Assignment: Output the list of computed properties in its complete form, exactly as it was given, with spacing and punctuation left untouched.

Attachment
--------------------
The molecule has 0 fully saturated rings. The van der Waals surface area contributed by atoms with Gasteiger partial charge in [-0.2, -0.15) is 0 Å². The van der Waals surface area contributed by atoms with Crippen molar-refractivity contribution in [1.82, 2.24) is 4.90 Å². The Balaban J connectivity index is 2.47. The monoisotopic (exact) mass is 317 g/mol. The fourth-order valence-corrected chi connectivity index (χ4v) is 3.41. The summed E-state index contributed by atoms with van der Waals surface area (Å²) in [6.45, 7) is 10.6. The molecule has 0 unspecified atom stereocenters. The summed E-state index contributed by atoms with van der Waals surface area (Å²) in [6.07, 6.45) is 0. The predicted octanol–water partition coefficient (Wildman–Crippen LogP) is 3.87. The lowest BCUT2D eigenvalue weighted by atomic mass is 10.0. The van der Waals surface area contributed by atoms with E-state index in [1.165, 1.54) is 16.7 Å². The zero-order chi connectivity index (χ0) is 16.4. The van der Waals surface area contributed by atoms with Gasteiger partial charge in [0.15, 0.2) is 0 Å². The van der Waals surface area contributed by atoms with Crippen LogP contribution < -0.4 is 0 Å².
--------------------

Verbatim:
The molecule has 0 fully saturated rings. The van der Waals surface area contributed by atoms with Gasteiger partial charge in [-0.2, -0.15) is 0 Å². The van der Waals surface area contributed by atoms with Crippen molar-refractivity contribution in [1.82, 2.24) is 4.90 Å². The Balaban J connectivity index is 2.47. The monoisotopic (exact) mass is 317 g/mol. The fourth-order valence-corrected chi connectivity index (χ4v) is 3.41. The summed E-state index contributed by atoms with van der Waals surface area (Å²) in [6.45, 7) is 10.6. The molecule has 0 unspecified atom stereocenters. The summed E-state index contributed by atoms with van der Waals surface area (Å²) in [6.07, 6.45) is 0. The predicted octanol–water partition coefficient (Wildman–Crippen LogP) is 3.87. The lowest BCUT2D eigenvalue weighted by atomic mass is 10.0. The van der Waals surface area contributed by atoms with E-state index in [1.165, 1.54) is 16.7 Å². The zero-order chi connectivity index (χ0) is 16.4. The van der Waals surface area contributed by atoms with Gasteiger partial charge in [0.15, 0.2) is 0 Å². The van der Waals surface area contributed by atoms with Crippen LogP contribution < -0.4 is 0 Å².